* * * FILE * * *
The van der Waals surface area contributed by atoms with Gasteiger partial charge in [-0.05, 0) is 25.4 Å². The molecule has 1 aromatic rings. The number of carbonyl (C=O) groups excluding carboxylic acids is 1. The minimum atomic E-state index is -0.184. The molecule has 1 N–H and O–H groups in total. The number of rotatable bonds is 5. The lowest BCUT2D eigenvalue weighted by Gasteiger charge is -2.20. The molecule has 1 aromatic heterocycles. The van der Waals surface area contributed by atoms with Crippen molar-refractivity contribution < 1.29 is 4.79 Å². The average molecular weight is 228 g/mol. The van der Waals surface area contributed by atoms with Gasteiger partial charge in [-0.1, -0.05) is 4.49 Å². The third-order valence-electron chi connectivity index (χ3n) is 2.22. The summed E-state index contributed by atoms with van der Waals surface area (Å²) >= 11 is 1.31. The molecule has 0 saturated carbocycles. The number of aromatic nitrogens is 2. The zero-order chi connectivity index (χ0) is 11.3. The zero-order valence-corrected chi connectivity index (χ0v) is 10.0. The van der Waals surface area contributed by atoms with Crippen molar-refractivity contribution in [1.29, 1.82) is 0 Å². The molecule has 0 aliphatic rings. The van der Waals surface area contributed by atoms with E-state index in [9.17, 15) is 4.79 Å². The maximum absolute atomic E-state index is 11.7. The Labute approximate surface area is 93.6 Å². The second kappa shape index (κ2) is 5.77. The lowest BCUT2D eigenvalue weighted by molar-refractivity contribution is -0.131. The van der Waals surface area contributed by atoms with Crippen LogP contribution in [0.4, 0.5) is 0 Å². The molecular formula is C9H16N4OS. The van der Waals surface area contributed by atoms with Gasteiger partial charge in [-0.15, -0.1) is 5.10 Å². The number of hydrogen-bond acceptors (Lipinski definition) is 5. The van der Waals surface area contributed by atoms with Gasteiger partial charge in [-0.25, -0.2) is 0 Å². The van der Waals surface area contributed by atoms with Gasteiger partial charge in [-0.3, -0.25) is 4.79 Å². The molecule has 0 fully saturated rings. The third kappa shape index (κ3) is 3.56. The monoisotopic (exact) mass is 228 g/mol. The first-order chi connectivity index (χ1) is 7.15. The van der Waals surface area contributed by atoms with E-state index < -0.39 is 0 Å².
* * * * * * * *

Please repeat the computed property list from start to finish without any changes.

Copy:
The van der Waals surface area contributed by atoms with Gasteiger partial charge in [-0.05, 0) is 25.4 Å². The molecule has 1 aromatic rings. The number of carbonyl (C=O) groups excluding carboxylic acids is 1. The minimum atomic E-state index is -0.184. The molecule has 1 N–H and O–H groups in total. The number of rotatable bonds is 5. The lowest BCUT2D eigenvalue weighted by Gasteiger charge is -2.20. The molecule has 1 aromatic heterocycles. The van der Waals surface area contributed by atoms with Crippen molar-refractivity contribution < 1.29 is 4.79 Å². The average molecular weight is 228 g/mol. The van der Waals surface area contributed by atoms with Gasteiger partial charge in [-0.1, -0.05) is 4.49 Å². The third-order valence-electron chi connectivity index (χ3n) is 2.22. The summed E-state index contributed by atoms with van der Waals surface area (Å²) >= 11 is 1.31. The molecule has 0 saturated carbocycles. The number of aromatic nitrogens is 2. The zero-order chi connectivity index (χ0) is 11.3. The zero-order valence-corrected chi connectivity index (χ0v) is 10.0. The van der Waals surface area contributed by atoms with Crippen molar-refractivity contribution in [1.29, 1.82) is 0 Å². The molecule has 0 aliphatic rings. The van der Waals surface area contributed by atoms with E-state index in [9.17, 15) is 4.79 Å². The maximum absolute atomic E-state index is 11.7. The Labute approximate surface area is 93.6 Å². The second kappa shape index (κ2) is 5.77. The lowest BCUT2D eigenvalue weighted by molar-refractivity contribution is -0.131. The van der Waals surface area contributed by atoms with Crippen LogP contribution in [0.4, 0.5) is 0 Å². The molecular formula is C9H16N4OS. The van der Waals surface area contributed by atoms with Gasteiger partial charge in [-0.15, -0.1) is 5.10 Å². The number of hydrogen-bond acceptors (Lipinski definition) is 5. The van der Waals surface area contributed by atoms with Gasteiger partial charge in [-0.25, -0.2) is 0 Å². The van der Waals surface area contributed by atoms with Gasteiger partial charge in [-0.3, -0.25) is 4.79 Å². The molecule has 0 fully saturated rings. The third kappa shape index (κ3) is 3.56. The monoisotopic (exact) mass is 228 g/mol. The first-order chi connectivity index (χ1) is 7.15. The van der Waals surface area contributed by atoms with E-state index < -0.39 is 0 Å².